It would make good business sense to focus on developing EVs in the highest demand and utility sectors in the Indian vehicle market for two-wheelers and three-wheelers according to a recent report by Ola Mobility Institute. The report adds that there is more compelling economics in choosing EVs over private cars for commercial and public transport systems.
The report, titled ‘Beyond Nagpur: The Promise of Electric Mobility,’ offers insights from extensive electric vehicle operations by India’s leading shared mobility provider to help inspire business models, provide data to inform policy and encourage guidelines that will expedite the national effort to adopt electric mobility.
The report has been generated using primary and secondary sources and 18 months of data collected by the company.
Ola highlights that high upfront costs, lack of charging infrastructure and uncertain performance of a battery-powered vehicle may hold back rapid adoption of e-mobility for private users. It further points out that the correct prioritization of vehicle segments for electrification may prove to be critical to the adoption of e-mobility.
The report, which is based on insights from Ola’s EV project in Nagpur, has added that apart from incentivizing the purchase of EVs, incentives based on usage for electric vehicles will accelerate innovation, encourage early adopters, enable new business models, and promote low-cost shared mobility services.
It further notes that the highest proportions of passenger-kilometers traveled are by public and shared vehicles. It pointed out that in India, the largest fleets in the country are maintained by government agencies, civic bodies, and app-based aggregators.
Ola has also underlined that shared public and commercial electric vehicles are better poised to bring down the total cost of ownership as opposed to an EV being used as a personal vehicle.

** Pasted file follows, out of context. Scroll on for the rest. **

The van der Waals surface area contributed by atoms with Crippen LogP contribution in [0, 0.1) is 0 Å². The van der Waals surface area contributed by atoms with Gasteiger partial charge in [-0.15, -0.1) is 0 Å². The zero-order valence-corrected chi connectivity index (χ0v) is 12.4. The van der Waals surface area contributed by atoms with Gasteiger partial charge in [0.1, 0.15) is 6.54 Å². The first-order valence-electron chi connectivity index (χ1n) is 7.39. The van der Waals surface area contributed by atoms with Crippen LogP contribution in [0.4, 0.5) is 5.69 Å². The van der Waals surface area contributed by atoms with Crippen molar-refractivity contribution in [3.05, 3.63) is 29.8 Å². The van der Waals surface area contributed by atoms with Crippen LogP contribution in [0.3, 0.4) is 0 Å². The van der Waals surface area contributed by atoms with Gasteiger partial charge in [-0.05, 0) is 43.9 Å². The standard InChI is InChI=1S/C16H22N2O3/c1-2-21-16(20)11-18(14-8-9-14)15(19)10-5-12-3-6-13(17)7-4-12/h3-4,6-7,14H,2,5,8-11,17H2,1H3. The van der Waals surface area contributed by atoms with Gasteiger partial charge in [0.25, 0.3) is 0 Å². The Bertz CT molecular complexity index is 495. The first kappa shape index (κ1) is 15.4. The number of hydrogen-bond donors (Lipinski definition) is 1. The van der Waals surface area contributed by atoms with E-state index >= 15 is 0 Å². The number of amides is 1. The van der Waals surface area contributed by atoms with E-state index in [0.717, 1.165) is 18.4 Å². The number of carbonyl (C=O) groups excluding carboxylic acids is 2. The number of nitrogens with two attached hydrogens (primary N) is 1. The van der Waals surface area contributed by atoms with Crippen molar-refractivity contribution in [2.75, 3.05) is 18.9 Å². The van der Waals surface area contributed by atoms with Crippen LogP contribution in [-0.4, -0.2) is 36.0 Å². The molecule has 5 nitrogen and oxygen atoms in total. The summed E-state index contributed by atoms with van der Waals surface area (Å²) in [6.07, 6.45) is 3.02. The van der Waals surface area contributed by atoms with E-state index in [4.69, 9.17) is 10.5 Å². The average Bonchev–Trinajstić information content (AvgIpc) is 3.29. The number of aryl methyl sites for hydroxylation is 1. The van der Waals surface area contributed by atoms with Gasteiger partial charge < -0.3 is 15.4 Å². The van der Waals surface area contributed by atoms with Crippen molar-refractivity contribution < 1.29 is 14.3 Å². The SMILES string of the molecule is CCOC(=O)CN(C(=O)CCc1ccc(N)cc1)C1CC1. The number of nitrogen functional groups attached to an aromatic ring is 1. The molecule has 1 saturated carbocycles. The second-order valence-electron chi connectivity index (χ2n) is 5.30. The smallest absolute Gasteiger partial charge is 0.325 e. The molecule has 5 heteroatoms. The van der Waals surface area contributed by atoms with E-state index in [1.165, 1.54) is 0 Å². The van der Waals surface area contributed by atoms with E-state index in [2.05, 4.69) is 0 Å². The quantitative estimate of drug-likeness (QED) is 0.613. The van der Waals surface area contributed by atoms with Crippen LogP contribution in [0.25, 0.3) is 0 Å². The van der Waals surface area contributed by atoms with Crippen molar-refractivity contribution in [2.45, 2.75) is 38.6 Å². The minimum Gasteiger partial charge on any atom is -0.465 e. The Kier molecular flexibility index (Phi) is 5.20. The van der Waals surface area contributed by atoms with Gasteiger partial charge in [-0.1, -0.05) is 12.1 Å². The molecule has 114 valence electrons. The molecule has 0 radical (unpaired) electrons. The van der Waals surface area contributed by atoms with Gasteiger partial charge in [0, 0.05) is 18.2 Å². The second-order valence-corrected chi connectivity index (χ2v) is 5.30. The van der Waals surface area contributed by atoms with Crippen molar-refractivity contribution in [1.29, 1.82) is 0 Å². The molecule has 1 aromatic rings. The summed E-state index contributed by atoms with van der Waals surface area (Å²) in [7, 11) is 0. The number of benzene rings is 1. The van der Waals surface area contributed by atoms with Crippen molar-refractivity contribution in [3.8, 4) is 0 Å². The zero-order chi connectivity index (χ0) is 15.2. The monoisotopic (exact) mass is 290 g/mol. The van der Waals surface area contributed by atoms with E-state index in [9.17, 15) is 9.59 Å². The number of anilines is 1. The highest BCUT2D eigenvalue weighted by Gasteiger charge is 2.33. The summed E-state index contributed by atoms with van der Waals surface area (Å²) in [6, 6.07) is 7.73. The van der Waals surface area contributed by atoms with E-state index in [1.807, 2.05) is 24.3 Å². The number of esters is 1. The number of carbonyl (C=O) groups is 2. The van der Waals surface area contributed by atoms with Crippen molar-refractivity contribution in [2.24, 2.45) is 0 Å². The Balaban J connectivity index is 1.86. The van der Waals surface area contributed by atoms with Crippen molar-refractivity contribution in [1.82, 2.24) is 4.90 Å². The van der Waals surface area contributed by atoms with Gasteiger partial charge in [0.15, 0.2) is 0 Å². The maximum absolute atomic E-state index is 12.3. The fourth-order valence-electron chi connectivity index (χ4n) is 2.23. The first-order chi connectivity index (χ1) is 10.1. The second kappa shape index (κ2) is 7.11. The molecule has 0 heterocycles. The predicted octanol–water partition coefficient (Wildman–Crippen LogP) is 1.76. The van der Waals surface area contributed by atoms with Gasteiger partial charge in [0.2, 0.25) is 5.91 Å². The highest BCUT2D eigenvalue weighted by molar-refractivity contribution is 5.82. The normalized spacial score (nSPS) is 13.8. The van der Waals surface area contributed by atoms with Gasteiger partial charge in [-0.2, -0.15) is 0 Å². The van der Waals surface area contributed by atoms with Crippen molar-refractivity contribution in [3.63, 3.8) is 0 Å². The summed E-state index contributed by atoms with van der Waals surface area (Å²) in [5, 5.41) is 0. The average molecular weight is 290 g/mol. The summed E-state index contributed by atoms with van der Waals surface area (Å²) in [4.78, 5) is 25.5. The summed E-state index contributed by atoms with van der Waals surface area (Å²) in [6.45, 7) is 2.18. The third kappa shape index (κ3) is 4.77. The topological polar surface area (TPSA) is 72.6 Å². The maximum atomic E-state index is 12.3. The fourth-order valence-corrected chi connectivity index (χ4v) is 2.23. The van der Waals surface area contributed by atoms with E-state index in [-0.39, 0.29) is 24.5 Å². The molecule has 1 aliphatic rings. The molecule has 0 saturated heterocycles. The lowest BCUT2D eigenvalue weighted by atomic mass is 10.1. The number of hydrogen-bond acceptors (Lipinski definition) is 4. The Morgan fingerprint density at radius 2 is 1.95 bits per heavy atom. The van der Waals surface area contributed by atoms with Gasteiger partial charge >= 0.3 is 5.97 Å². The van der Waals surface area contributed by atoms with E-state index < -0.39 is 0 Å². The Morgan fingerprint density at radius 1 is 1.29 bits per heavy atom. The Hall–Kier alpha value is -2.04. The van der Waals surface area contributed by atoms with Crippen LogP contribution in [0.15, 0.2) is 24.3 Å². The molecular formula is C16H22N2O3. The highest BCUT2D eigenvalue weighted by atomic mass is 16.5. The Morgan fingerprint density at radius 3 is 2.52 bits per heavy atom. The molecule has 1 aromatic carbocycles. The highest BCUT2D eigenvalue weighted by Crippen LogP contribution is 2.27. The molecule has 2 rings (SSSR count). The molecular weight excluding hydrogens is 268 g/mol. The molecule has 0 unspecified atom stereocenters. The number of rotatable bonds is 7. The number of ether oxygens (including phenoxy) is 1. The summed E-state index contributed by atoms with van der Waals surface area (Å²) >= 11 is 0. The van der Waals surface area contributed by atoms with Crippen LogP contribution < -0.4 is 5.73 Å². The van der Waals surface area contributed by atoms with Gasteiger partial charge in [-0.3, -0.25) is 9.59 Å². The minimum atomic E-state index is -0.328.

The Ola report has added that its pilot has shown substantial potential for battery swapping as a reliable charging mechanism for small format vehicles while suggesting the usage of renewable energy to power EV infrastructure which also helps in reducing average electricity expenses.
In March 2018, Mercom had reported on the National E-Mobility Program which aims to achieve 100 percent e-mobility by 2030. Since then, the country has taken several policy initiatives to propel the growth of electric mobility in the country.
The union cabinet had approved the implementation of a program titled ‘Faster Adoption and Manufacturing of Electric Vehicles in India Phase II (FAME India Phase II) with a total budget of ₹100 billion ($1.41 billion). The duration of the program is three years with effect from April 1, 2019.
For the three and four-wheeled electric vehicles (e-3W and e-4W) segment, incentives will be applicable mainly for vehicles used for public transport or registered for commercial purposes.
“The Nagpur pilot was designed to provide the first-hand experience to inform a viable business model for electric vehicles at scale,” said OMI Senior Vice President and Head Anand Shah.
”We are convinced that the growing base of renewable energy combined with sound policy measures to promote high utilization of electric vehicles can make India an exemplar for a market-based electric vehicle ecosystem,” added Shah.
It is imperative to note here that the swapping of lithium-ion batteries during the Nagpur pilot had increased the available operating time for three wheelers by 25% as compared to fixed battery systems, the OMI report has stated while adding that the operating time was increased up to 50% when compared to a lead-acid battery.
In March 2019, carmakers Hyundai Motors and Kia Motors announced that they were going to invest $300 million in cab aggregation service provider Ola.
Recently, Ola Electric Mobility also raised a sum of ₹400 billion ($56.4 million) led by several of Ola’s early investors including, Tiger Global and Matrix India and others, as part of its first round of investment.